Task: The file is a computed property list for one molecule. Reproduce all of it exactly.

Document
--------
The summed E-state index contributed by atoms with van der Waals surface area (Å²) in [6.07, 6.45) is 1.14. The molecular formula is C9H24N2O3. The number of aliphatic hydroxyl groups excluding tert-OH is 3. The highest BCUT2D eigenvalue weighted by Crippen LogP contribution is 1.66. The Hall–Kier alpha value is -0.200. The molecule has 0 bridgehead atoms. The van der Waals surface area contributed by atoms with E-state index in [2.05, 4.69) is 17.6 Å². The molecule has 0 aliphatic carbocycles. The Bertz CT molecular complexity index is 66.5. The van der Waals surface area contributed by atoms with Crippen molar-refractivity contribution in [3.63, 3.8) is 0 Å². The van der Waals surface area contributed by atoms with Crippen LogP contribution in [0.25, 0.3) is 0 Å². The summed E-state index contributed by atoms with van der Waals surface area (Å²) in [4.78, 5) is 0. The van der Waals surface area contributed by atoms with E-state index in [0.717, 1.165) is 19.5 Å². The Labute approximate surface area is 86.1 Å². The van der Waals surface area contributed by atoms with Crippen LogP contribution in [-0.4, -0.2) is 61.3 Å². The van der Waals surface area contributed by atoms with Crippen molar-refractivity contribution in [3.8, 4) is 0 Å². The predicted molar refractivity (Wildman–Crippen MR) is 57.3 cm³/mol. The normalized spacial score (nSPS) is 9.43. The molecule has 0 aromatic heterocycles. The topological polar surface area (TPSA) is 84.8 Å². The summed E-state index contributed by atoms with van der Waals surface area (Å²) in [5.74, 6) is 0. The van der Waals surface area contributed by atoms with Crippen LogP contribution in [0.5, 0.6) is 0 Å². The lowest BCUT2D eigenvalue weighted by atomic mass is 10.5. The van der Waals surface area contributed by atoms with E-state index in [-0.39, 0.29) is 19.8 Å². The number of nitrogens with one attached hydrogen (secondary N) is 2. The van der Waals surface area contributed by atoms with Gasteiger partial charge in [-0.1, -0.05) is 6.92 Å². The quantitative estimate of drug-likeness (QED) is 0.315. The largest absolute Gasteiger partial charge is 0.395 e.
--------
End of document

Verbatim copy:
The summed E-state index contributed by atoms with van der Waals surface area (Å²) in [6.07, 6.45) is 1.14. The molecular formula is C9H24N2O3. The number of aliphatic hydroxyl groups excluding tert-OH is 3. The highest BCUT2D eigenvalue weighted by Crippen LogP contribution is 1.66. The Hall–Kier alpha value is -0.200. The molecule has 0 bridgehead atoms. The van der Waals surface area contributed by atoms with E-state index in [2.05, 4.69) is 17.6 Å². The molecule has 0 aliphatic carbocycles. The Bertz CT molecular complexity index is 66.5. The van der Waals surface area contributed by atoms with Crippen molar-refractivity contribution in [3.63, 3.8) is 0 Å². The van der Waals surface area contributed by atoms with Crippen LogP contribution in [0.25, 0.3) is 0 Å². The summed E-state index contributed by atoms with van der Waals surface area (Å²) in [4.78, 5) is 0. The van der Waals surface area contributed by atoms with E-state index in [0.717, 1.165) is 19.5 Å². The Labute approximate surface area is 86.1 Å². The van der Waals surface area contributed by atoms with Crippen LogP contribution in [-0.4, -0.2) is 61.3 Å². The van der Waals surface area contributed by atoms with Crippen molar-refractivity contribution in [3.8, 4) is 0 Å². The predicted molar refractivity (Wildman–Crippen MR) is 57.3 cm³/mol. The normalized spacial score (nSPS) is 9.43. The molecule has 0 aromatic heterocycles. The topological polar surface area (TPSA) is 84.8 Å². The summed E-state index contributed by atoms with van der Waals surface area (Å²) in [5.74, 6) is 0. The van der Waals surface area contributed by atoms with Crippen LogP contribution in [0.5, 0.6) is 0 Å². The lowest BCUT2D eigenvalue weighted by atomic mass is 10.5. The van der Waals surface area contributed by atoms with E-state index in [-0.39, 0.29) is 19.8 Å². The number of nitrogens with one attached hydrogen (secondary N) is 2. The van der Waals surface area contributed by atoms with Gasteiger partial charge in [-0.1, -0.05) is 6.92 Å². The quantitative estimate of drug-likeness (QED) is 0.315. The largest absolute Gasteiger partial charge is 0.395 e.